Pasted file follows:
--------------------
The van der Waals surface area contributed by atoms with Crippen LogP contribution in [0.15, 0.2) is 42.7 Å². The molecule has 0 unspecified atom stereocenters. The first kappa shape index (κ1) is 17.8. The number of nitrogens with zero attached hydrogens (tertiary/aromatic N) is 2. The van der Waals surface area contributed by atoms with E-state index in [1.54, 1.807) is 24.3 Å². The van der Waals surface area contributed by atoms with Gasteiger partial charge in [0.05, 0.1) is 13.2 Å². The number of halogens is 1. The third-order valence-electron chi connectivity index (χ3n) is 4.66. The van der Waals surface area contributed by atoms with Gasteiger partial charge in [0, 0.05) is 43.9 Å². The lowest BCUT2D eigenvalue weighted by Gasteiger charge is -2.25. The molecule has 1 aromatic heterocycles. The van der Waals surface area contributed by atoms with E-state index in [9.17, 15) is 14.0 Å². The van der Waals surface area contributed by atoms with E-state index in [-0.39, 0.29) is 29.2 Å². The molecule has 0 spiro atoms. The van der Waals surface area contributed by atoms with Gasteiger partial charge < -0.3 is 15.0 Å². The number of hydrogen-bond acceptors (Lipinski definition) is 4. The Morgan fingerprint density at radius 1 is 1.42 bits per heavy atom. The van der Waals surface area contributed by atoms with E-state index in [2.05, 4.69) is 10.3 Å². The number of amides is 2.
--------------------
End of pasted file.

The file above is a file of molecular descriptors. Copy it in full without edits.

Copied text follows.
The van der Waals surface area contributed by atoms with Crippen LogP contribution in [0.15, 0.2) is 42.7 Å². The molecule has 0 unspecified atom stereocenters. The first kappa shape index (κ1) is 17.8. The number of nitrogens with zero attached hydrogens (tertiary/aromatic N) is 2. The van der Waals surface area contributed by atoms with E-state index in [1.54, 1.807) is 24.3 Å². The van der Waals surface area contributed by atoms with Gasteiger partial charge in [0.05, 0.1) is 13.2 Å². The number of halogens is 1. The third-order valence-electron chi connectivity index (χ3n) is 4.66. The van der Waals surface area contributed by atoms with Gasteiger partial charge in [0, 0.05) is 43.9 Å². The lowest BCUT2D eigenvalue weighted by Gasteiger charge is -2.25. The molecule has 1 aromatic heterocycles. The van der Waals surface area contributed by atoms with E-state index in [9.17, 15) is 14.0 Å². The van der Waals surface area contributed by atoms with E-state index in [-0.39, 0.29) is 29.2 Å². The molecule has 0 spiro atoms. The van der Waals surface area contributed by atoms with Gasteiger partial charge < -0.3 is 15.0 Å². The number of hydrogen-bond acceptors (Lipinski definition) is 4. The Morgan fingerprint density at radius 1 is 1.42 bits per heavy atom. The van der Waals surface area contributed by atoms with E-state index in [2.05, 4.69) is 10.3 Å². The number of amides is 2.